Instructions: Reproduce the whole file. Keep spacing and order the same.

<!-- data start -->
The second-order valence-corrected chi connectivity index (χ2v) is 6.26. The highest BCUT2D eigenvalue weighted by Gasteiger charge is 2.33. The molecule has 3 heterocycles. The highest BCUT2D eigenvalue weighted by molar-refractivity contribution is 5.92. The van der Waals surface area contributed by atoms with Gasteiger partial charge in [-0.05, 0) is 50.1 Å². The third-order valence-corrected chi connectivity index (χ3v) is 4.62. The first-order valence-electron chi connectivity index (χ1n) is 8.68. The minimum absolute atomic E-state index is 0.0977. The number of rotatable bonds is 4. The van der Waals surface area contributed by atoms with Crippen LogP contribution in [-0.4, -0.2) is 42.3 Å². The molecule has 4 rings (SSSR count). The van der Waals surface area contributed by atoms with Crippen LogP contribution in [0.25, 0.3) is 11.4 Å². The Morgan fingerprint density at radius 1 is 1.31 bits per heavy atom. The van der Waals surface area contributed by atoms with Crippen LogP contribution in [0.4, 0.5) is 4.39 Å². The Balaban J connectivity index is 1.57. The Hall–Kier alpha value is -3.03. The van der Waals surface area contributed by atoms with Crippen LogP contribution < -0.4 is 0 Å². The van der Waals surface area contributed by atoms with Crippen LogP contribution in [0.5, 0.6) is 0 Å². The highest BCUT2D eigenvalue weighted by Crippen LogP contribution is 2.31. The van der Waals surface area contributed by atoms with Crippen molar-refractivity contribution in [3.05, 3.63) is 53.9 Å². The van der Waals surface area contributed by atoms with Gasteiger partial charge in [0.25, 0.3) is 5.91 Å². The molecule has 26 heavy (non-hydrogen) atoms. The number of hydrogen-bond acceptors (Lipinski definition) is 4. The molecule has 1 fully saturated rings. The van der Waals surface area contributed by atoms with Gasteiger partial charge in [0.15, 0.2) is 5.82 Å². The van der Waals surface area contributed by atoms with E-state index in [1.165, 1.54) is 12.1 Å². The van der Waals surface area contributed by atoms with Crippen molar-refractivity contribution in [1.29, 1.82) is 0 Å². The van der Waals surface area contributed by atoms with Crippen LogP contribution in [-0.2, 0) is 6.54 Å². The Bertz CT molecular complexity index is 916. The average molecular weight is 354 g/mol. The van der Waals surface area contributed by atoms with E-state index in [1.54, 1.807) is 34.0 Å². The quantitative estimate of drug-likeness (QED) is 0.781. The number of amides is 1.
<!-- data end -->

The second-order valence-corrected chi connectivity index (χ2v) is 6.26. The highest BCUT2D eigenvalue weighted by Gasteiger charge is 2.33. The molecule has 3 heterocycles. The highest BCUT2D eigenvalue weighted by molar-refractivity contribution is 5.92. The van der Waals surface area contributed by atoms with Gasteiger partial charge in [-0.05, 0) is 50.1 Å². The third-order valence-corrected chi connectivity index (χ3v) is 4.62. The first-order valence-electron chi connectivity index (χ1n) is 8.68. The minimum absolute atomic E-state index is 0.0977. The number of rotatable bonds is 4. The van der Waals surface area contributed by atoms with Crippen LogP contribution in [-0.4, -0.2) is 42.3 Å². The molecule has 4 rings (SSSR count). The van der Waals surface area contributed by atoms with Crippen LogP contribution in [0.25, 0.3) is 11.4 Å². The Morgan fingerprint density at radius 1 is 1.31 bits per heavy atom. The van der Waals surface area contributed by atoms with Crippen LogP contribution in [0.4, 0.5) is 4.39 Å². The Balaban J connectivity index is 1.57. The Hall–Kier alpha value is -3.03. The van der Waals surface area contributed by atoms with Crippen LogP contribution < -0.4 is 0 Å². The van der Waals surface area contributed by atoms with Crippen LogP contribution in [0.5, 0.6) is 0 Å². The highest BCUT2D eigenvalue weighted by Crippen LogP contribution is 2.31. The van der Waals surface area contributed by atoms with Crippen molar-refractivity contribution in [3.05, 3.63) is 53.9 Å². The van der Waals surface area contributed by atoms with Gasteiger partial charge in [0.25, 0.3) is 5.91 Å². The molecule has 26 heavy (non-hydrogen) atoms. The number of hydrogen-bond acceptors (Lipinski definition) is 4. The molecule has 1 fully saturated rings. The van der Waals surface area contributed by atoms with Gasteiger partial charge in [0.15, 0.2) is 5.82 Å². The van der Waals surface area contributed by atoms with E-state index in [1.165, 1.54) is 12.1 Å². The van der Waals surface area contributed by atoms with Crippen molar-refractivity contribution in [1.29, 1.82) is 0 Å². The van der Waals surface area contributed by atoms with Crippen LogP contribution in [-0.2, 0) is 6.54 Å². The Bertz CT molecular complexity index is 916. The average molecular weight is 354 g/mol. The van der Waals surface area contributed by atoms with E-state index in [1.54, 1.807) is 34.0 Å². The quantitative estimate of drug-likeness (QED) is 0.781. The number of amides is 1.